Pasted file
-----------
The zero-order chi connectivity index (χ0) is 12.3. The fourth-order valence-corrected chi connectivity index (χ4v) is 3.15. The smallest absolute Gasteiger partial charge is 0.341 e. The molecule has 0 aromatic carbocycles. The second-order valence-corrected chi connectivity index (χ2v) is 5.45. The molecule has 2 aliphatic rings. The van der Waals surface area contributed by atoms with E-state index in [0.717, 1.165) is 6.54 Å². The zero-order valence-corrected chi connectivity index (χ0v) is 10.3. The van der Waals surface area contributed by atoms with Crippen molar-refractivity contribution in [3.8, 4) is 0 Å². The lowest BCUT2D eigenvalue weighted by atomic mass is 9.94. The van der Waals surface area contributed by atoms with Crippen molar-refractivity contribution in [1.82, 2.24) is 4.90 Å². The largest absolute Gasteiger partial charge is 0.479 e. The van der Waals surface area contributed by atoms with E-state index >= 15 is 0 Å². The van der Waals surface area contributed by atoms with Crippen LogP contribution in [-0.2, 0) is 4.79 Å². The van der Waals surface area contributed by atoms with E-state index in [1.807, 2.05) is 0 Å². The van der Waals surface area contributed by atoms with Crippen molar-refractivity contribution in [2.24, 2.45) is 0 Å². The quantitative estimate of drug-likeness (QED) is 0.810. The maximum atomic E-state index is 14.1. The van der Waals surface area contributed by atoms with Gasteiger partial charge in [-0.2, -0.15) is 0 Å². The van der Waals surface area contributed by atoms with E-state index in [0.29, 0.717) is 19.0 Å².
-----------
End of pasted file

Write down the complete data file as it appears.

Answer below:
The zero-order chi connectivity index (χ0) is 12.3. The fourth-order valence-corrected chi connectivity index (χ4v) is 3.15. The smallest absolute Gasteiger partial charge is 0.341 e. The molecule has 0 aromatic carbocycles. The second-order valence-corrected chi connectivity index (χ2v) is 5.45. The molecule has 2 aliphatic rings. The van der Waals surface area contributed by atoms with E-state index in [0.717, 1.165) is 6.54 Å². The zero-order valence-corrected chi connectivity index (χ0v) is 10.3. The van der Waals surface area contributed by atoms with Crippen molar-refractivity contribution in [3.8, 4) is 0 Å². The lowest BCUT2D eigenvalue weighted by atomic mass is 9.94. The van der Waals surface area contributed by atoms with Crippen molar-refractivity contribution in [1.82, 2.24) is 4.90 Å². The largest absolute Gasteiger partial charge is 0.479 e. The van der Waals surface area contributed by atoms with E-state index >= 15 is 0 Å². The van der Waals surface area contributed by atoms with Crippen LogP contribution in [-0.2, 0) is 4.79 Å². The van der Waals surface area contributed by atoms with E-state index in [1.807, 2.05) is 0 Å². The van der Waals surface area contributed by atoms with Crippen molar-refractivity contribution in [2.24, 2.45) is 0 Å². The quantitative estimate of drug-likeness (QED) is 0.810. The maximum atomic E-state index is 14.1. The van der Waals surface area contributed by atoms with Gasteiger partial charge in [-0.2, -0.15) is 0 Å². The van der Waals surface area contributed by atoms with E-state index in [0.29, 0.717) is 19.0 Å².